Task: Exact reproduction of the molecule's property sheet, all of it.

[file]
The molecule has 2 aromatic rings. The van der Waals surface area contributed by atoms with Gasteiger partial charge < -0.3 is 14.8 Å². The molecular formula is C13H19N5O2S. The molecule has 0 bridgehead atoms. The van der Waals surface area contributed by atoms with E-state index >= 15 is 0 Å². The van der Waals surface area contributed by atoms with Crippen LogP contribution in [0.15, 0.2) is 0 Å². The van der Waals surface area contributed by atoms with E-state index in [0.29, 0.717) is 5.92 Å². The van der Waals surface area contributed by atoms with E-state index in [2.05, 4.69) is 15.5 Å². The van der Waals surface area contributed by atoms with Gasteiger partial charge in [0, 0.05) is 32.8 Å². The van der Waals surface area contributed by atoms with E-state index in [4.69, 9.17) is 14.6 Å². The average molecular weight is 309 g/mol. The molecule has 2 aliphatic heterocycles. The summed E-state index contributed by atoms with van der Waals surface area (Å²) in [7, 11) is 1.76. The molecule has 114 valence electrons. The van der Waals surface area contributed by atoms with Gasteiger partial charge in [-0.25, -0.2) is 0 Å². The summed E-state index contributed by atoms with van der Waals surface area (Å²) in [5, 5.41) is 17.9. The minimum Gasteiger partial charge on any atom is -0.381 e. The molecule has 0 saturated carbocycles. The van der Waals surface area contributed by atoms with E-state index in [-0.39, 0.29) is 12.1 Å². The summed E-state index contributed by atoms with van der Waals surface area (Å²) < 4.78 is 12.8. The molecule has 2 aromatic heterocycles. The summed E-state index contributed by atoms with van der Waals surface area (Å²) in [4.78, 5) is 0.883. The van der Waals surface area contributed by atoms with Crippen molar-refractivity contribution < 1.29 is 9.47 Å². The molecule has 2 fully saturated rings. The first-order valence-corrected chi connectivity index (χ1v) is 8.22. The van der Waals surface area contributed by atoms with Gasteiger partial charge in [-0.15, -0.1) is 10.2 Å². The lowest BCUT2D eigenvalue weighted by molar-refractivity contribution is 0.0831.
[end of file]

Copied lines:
The molecule has 2 aromatic rings. The van der Waals surface area contributed by atoms with Gasteiger partial charge < -0.3 is 14.8 Å². The molecular formula is C13H19N5O2S. The molecule has 0 bridgehead atoms. The van der Waals surface area contributed by atoms with E-state index >= 15 is 0 Å². The van der Waals surface area contributed by atoms with Crippen LogP contribution in [0.15, 0.2) is 0 Å². The van der Waals surface area contributed by atoms with E-state index in [0.29, 0.717) is 5.92 Å². The van der Waals surface area contributed by atoms with E-state index in [2.05, 4.69) is 15.5 Å². The van der Waals surface area contributed by atoms with Gasteiger partial charge in [0, 0.05) is 32.8 Å². The van der Waals surface area contributed by atoms with E-state index in [4.69, 9.17) is 14.6 Å². The average molecular weight is 309 g/mol. The molecule has 2 aliphatic heterocycles. The summed E-state index contributed by atoms with van der Waals surface area (Å²) in [7, 11) is 1.76. The molecule has 114 valence electrons. The van der Waals surface area contributed by atoms with Gasteiger partial charge in [-0.25, -0.2) is 0 Å². The summed E-state index contributed by atoms with van der Waals surface area (Å²) in [5, 5.41) is 17.9. The minimum Gasteiger partial charge on any atom is -0.381 e. The molecule has 0 saturated carbocycles. The van der Waals surface area contributed by atoms with E-state index in [-0.39, 0.29) is 12.1 Å². The summed E-state index contributed by atoms with van der Waals surface area (Å²) < 4.78 is 12.8. The molecule has 2 aromatic heterocycles. The summed E-state index contributed by atoms with van der Waals surface area (Å²) in [4.78, 5) is 0.883. The van der Waals surface area contributed by atoms with Crippen molar-refractivity contribution < 1.29 is 9.47 Å². The molecule has 2 fully saturated rings. The first-order valence-corrected chi connectivity index (χ1v) is 8.22. The van der Waals surface area contributed by atoms with Gasteiger partial charge in [-0.15, -0.1) is 10.2 Å². The lowest BCUT2D eigenvalue weighted by molar-refractivity contribution is 0.0831.